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The National Post: Dear Author

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“What I didn’t acknowledge is that the act of writing about trauma, about our secrets, about our shame, may indeed be brave, but it is important to give ourselves permission to be weak. In a new age of constant online vitriol, we are instructed to steel ourselves against the world, to be impervious to harm and to never reveal ourselves to be affected, yet truly powerful non-fiction writing is about vulnerability before it is about anything else.”

Read the full essay in The Afterword.

“Among Infidelity’s pleasures is how much Fowles conveys through uncomplicated language, revealing herself to be a skilled and confident author. . . Above all, it’s an intelligent demonstration of why broken, destructive relationships must be repaired or abandoned, and the difficulty of pursuing either course.” —Patricia Maunder, Quill & Quire

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Storybook Confidential

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Monday, September 16, 2013 - 7:30pm

Gladstone Hotel, 1214 Queen Street West, Toronto, ON
Toronto’s vibrant book, art and indie rock worlds will come together at Storybook Confidential, a night for grownups in support of Small Print Toronto’s interactive literary programs for children.

Local literary luminaries – including Kyle Buckley, Claire Caldwell, Stacey May Fowles, James Grainger, Evan Munday,  Grace O’Connell, Damian Rogers, Kevin Sylvester, Ania Szabo, Natalie Zina Walschots, Jessica Westhead, Nathan Whitlock and Liz Worth –  will read stories they wrote when they were young.

Top artists, illustrators and picture book creators – including Clayton Hanmer (CTON), Walker Ballantyne-Hill, Matt James, Hilary Leung, Frank Viva, Chris Wilkie, and Cybèle Young – will offer temporary tattoos at a Body Art booth.

Such stellar scribes as Steven Beattie, Hamutal Dotan and Kate Minsky  will take turns producing short illustrated tales based on suggestions from the audience at a “Make Me A Storybook” booth.

Leading lights of the Toronto indie music scene Don Kerr, Kevin Lacroix and Bellwoods Trinity will perform original tunes. And DJ Peter Martin will spin retro 80s and 90s dance hits.

And prepare to be dazzled. Celebrated craft artist Kalpna Patel, perhaps most widely known for her eye-poppingly inventive windows at TYPE Books on Queen St West, will design and dress the Gladstone Ballroom.

Don’t miss the first-ever Small Print Toronto extravaganza where parents are encouraged to leave their kids at home!

They Arrived in the Fall

The National Post asked a group of Canadian writers, who all have new books out later this year, to team up on a short story. All they provided was an opening sentence: “They arrived in the fall …”

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Watching Like a Girl

“If the Blue Jays organization is in any way invested in cultivating and profiting from a new female audience, it would be wise to manage how women are marketed to, and to consider its part in the way we are treated by mainstream sports media. I mean, why would you ever want to support, with your dollars or your love, a franchise that doesn’t respect your knowledge, interest or passion for it? That assumes you are stupid, but hopes you are pretty?”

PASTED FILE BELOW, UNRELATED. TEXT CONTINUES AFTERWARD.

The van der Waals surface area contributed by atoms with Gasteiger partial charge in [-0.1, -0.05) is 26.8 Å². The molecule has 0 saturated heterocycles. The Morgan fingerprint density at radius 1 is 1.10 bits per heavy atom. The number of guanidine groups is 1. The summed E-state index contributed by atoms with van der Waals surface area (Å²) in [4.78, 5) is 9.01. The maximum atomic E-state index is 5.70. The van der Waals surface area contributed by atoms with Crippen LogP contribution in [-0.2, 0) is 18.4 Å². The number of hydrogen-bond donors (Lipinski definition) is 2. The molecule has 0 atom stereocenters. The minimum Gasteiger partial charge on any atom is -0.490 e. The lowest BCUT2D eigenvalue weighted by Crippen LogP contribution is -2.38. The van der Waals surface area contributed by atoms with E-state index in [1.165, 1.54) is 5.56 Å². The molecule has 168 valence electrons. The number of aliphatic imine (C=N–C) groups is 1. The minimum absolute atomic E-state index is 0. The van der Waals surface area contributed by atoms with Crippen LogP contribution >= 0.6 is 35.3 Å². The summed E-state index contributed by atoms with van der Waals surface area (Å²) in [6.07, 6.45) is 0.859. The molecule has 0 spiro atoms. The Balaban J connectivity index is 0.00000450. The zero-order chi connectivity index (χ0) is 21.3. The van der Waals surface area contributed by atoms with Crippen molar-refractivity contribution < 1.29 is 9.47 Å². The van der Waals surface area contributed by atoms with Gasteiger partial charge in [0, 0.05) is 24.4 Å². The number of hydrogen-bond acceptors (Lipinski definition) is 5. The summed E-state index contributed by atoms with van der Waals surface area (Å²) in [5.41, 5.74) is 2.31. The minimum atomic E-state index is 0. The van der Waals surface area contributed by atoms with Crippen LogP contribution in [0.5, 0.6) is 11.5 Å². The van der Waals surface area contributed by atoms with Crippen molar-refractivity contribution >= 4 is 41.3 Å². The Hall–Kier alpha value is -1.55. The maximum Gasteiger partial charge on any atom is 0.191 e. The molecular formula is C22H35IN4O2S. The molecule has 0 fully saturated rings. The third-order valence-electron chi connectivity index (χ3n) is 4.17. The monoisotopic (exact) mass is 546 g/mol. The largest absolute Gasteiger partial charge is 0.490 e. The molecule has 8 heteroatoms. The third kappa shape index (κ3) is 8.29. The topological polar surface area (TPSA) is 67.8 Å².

-Watching Like a Girl, over at The Walrus

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Recent Reviews

A review of Michelle Orange’s This is Running for Your Life in Quill and Quire.

the game is an organic beast, constantly moving and changing in a way that is impossible to pin down. The length of the season – the forgiving (but also punishing) number of games – means hope is almost always alive. But the constant reversals of fortune also result in debilitating challenges for a writer charged with weaving a coherent narrative thread. - See more at: http://www.quillandquire.com/reviews/review.cfm?review_id=8055#sthash.66mM7WG0.dpuf

the game is an organic beast, constantly moving and changing in a way that is impossible to pin down. The length of the season – the forgiving (but also punishing) number of games – means hope is almost always alive. But the constant reversals of fortune also result in debilitating challenges for a writer charged with weaving a coherent narrative thread. - See more at: http://www.quillandquire.com/reviews/review.cfm?review_id=8055#sthash.66mM7WG0.dpuf
the game is an organic beast, constantly moving and changing in a way that is impossible to pin down. The length of the season – the forgiving (but also punishing) number of games – means hope is almost always alive. But the constant reversals of fortune also result in debilitating challenges for a writer charged with weaving a coherent narrative thread. - See more at: http://www.quillandquire.com/reviews/review.cfm?review_id=8055#sthash.66mM7WG0.dpuf
the game is an organic beast, constantly moving and changing in a way that is impossible to pin down. The length of the season – the forgiving (but also punishing) number of games – means hope is almost always alive. But the constant reversals of fortune also result in debilitating challenges for a writer charged with weaving a coherent narrative thread. - See more at: http://www.quillandquire.com/reviews/review.cfm?review_id=8055#sthash.66mM7WG0.dpuf

A review of Jeff Blair’s Full Count in Quill and Quire.

October 2013

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